STEPHEN F. HODGSON, M.D.; E. ROLLAND DICKSON, M.D.; HEINZ W. WAHNER, M.D.; KENNETH A. JOHNSON, M.D.; KENNETH G. MANN, Ph.D.; B. LAWRENCE RIGGS, M.D.
The association of bone loss with primary biliary cirrhosis is poorly understood. In 15 premenopausal female patients, only 2 of whom had fractures, mean bone mineral density was reduced at the lumbar spine but not at the midradius or distal radius. Bone loss was not statistically related to the duration or severity of liver disease. Urinary hydroxyproline excretion, an index for bone resorption, was not different from that of 15 age-matched normal women, but the serum concentration of bone Gla-protein (osteocalcin), a specific marker for bone turnover, was decreased (p < 0.001). Bone histomorphometric examination in 13 patients showed no osteomalacia but a reduced bone formation rate despite normal values for fractional osteoblast-osteoid interface. The substantial early loss of trabecular bone is mediated by a severe reduction in osteoblast function, which may be caused by retained toxic substances associated with cholestasis.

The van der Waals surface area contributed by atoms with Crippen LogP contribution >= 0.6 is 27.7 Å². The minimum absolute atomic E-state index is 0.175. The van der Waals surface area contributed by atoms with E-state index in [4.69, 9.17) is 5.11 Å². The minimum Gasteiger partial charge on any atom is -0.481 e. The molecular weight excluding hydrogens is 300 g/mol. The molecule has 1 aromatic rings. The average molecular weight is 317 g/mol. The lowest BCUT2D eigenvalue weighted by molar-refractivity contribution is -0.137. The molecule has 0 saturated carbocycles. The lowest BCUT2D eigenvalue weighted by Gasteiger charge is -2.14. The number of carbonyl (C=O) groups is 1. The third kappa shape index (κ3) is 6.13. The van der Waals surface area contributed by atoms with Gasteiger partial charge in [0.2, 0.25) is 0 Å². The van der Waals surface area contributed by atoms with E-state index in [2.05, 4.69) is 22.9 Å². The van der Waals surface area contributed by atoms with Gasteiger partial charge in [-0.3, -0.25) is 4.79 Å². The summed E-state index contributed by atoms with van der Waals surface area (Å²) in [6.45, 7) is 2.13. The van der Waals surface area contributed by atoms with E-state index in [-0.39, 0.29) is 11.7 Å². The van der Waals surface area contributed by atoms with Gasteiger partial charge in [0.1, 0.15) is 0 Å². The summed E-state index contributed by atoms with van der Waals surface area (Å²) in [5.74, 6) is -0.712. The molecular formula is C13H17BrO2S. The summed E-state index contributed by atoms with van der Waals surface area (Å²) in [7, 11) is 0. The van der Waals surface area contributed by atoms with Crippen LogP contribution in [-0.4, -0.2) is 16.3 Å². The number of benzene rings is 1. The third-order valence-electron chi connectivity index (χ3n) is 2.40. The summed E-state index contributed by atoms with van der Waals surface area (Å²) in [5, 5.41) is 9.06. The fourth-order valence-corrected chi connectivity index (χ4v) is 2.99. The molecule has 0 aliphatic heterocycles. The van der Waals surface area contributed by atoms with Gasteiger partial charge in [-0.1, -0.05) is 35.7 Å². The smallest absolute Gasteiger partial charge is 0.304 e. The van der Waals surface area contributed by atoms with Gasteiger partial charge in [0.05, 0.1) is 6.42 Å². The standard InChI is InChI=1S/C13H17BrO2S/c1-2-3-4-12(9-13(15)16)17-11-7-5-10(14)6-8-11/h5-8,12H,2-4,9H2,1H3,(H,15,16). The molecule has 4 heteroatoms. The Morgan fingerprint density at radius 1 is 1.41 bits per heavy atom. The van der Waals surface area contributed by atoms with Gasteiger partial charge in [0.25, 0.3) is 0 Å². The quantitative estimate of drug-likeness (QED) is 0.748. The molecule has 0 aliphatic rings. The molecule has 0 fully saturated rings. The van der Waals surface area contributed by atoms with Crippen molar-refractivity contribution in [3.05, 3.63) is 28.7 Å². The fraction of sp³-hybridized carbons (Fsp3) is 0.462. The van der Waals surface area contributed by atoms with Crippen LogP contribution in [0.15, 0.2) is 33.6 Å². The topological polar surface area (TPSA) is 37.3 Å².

HODGSON SF, DICKSON ER, WAHNER HW, et al. Bone Loss and Reduced Osteoblast Function in Primary Biliary Cirrhosis. Ann Intern Med. 1985;103:855–860. doi: 10.7326/0003-4819-103-6-855
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Published: Ann Intern Med. 1985;103(6_Part_1):855-860.
Biliary Disorders, Endocrine and Metabolism, Gastroenterology/Hepatology, Liver Disease, Metabolic Bone Disorders.
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